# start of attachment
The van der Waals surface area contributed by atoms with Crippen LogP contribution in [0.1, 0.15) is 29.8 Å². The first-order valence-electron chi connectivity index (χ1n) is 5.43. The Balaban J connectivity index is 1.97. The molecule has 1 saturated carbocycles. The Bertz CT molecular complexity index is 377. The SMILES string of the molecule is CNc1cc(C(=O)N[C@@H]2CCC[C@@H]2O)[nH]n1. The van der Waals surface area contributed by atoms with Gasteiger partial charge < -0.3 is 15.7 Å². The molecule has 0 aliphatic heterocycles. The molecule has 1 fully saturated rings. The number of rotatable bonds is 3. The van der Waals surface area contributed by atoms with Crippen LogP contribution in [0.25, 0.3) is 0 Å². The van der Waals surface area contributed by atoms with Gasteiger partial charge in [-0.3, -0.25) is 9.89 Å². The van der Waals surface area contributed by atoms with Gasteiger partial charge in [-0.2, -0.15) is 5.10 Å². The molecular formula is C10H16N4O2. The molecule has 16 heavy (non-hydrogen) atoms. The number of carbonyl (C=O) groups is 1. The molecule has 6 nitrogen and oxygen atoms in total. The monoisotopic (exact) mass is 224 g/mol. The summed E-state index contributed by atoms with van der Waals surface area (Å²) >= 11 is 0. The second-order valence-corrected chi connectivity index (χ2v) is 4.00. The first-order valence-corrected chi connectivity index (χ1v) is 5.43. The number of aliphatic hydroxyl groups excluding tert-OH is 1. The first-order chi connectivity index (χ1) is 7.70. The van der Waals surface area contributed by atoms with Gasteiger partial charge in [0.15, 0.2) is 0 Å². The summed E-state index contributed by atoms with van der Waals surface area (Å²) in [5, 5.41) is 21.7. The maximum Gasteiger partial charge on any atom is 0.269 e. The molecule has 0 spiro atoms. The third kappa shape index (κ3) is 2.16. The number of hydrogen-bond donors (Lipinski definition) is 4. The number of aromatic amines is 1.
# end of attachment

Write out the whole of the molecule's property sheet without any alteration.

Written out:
The van der Waals surface area contributed by atoms with Crippen LogP contribution in [0.1, 0.15) is 29.8 Å². The first-order valence-electron chi connectivity index (χ1n) is 5.43. The Balaban J connectivity index is 1.97. The molecule has 1 saturated carbocycles. The Bertz CT molecular complexity index is 377. The SMILES string of the molecule is CNc1cc(C(=O)N[C@@H]2CCC[C@@H]2O)[nH]n1. The van der Waals surface area contributed by atoms with Gasteiger partial charge < -0.3 is 15.7 Å². The molecule has 0 aliphatic heterocycles. The molecule has 1 fully saturated rings. The number of rotatable bonds is 3. The van der Waals surface area contributed by atoms with Crippen LogP contribution in [0.25, 0.3) is 0 Å². The van der Waals surface area contributed by atoms with Gasteiger partial charge in [-0.3, -0.25) is 9.89 Å². The van der Waals surface area contributed by atoms with Gasteiger partial charge in [-0.2, -0.15) is 5.10 Å². The molecular formula is C10H16N4O2. The molecule has 16 heavy (non-hydrogen) atoms. The number of carbonyl (C=O) groups is 1. The molecule has 6 nitrogen and oxygen atoms in total. The monoisotopic (exact) mass is 224 g/mol. The summed E-state index contributed by atoms with van der Waals surface area (Å²) >= 11 is 0. The second-order valence-corrected chi connectivity index (χ2v) is 4.00. The first-order valence-corrected chi connectivity index (χ1v) is 5.43. The number of aliphatic hydroxyl groups excluding tert-OH is 1. The first-order chi connectivity index (χ1) is 7.70. The van der Waals surface area contributed by atoms with Gasteiger partial charge in [0.15, 0.2) is 0 Å². The summed E-state index contributed by atoms with van der Waals surface area (Å²) in [5, 5.41) is 21.7. The maximum Gasteiger partial charge on any atom is 0.269 e. The molecule has 0 spiro atoms. The third kappa shape index (κ3) is 2.16. The number of hydrogen-bond donors (Lipinski definition) is 4. The number of aromatic amines is 1.